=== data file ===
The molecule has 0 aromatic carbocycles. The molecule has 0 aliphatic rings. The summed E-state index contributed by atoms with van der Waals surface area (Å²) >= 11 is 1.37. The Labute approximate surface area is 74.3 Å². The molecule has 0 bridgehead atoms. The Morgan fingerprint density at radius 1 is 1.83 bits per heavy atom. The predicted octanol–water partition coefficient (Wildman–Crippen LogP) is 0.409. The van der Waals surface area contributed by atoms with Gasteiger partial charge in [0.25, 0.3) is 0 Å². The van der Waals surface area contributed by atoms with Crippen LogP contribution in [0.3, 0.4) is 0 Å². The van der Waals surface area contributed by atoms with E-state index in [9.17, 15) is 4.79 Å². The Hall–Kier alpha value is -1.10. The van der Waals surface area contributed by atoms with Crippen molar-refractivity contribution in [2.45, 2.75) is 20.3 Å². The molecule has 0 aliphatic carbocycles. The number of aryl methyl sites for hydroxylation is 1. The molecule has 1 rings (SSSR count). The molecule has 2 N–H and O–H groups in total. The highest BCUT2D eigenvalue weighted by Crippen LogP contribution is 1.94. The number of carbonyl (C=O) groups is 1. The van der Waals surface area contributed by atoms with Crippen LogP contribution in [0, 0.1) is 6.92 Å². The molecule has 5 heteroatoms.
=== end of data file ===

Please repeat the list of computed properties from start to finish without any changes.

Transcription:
The molecule has 0 aromatic carbocycles. The molecule has 0 aliphatic rings. The summed E-state index contributed by atoms with van der Waals surface area (Å²) >= 11 is 1.37. The Labute approximate surface area is 74.3 Å². The molecule has 0 bridgehead atoms. The Morgan fingerprint density at radius 1 is 1.83 bits per heavy atom. The predicted octanol–water partition coefficient (Wildman–Crippen LogP) is 0.409. The van der Waals surface area contributed by atoms with Gasteiger partial charge in [0.25, 0.3) is 0 Å². The van der Waals surface area contributed by atoms with Crippen LogP contribution in [0.3, 0.4) is 0 Å². The van der Waals surface area contributed by atoms with E-state index in [9.17, 15) is 4.79 Å². The Hall–Kier alpha value is -1.10. The van der Waals surface area contributed by atoms with Crippen molar-refractivity contribution in [2.45, 2.75) is 20.3 Å². The molecule has 0 aliphatic carbocycles. The number of aryl methyl sites for hydroxylation is 1. The molecule has 1 rings (SSSR count). The molecule has 2 N–H and O–H groups in total. The highest BCUT2D eigenvalue weighted by Crippen LogP contribution is 1.94. The number of carbonyl (C=O) groups is 1. The van der Waals surface area contributed by atoms with Crippen LogP contribution in [0, 0.1) is 6.92 Å². The molecule has 5 heteroatoms.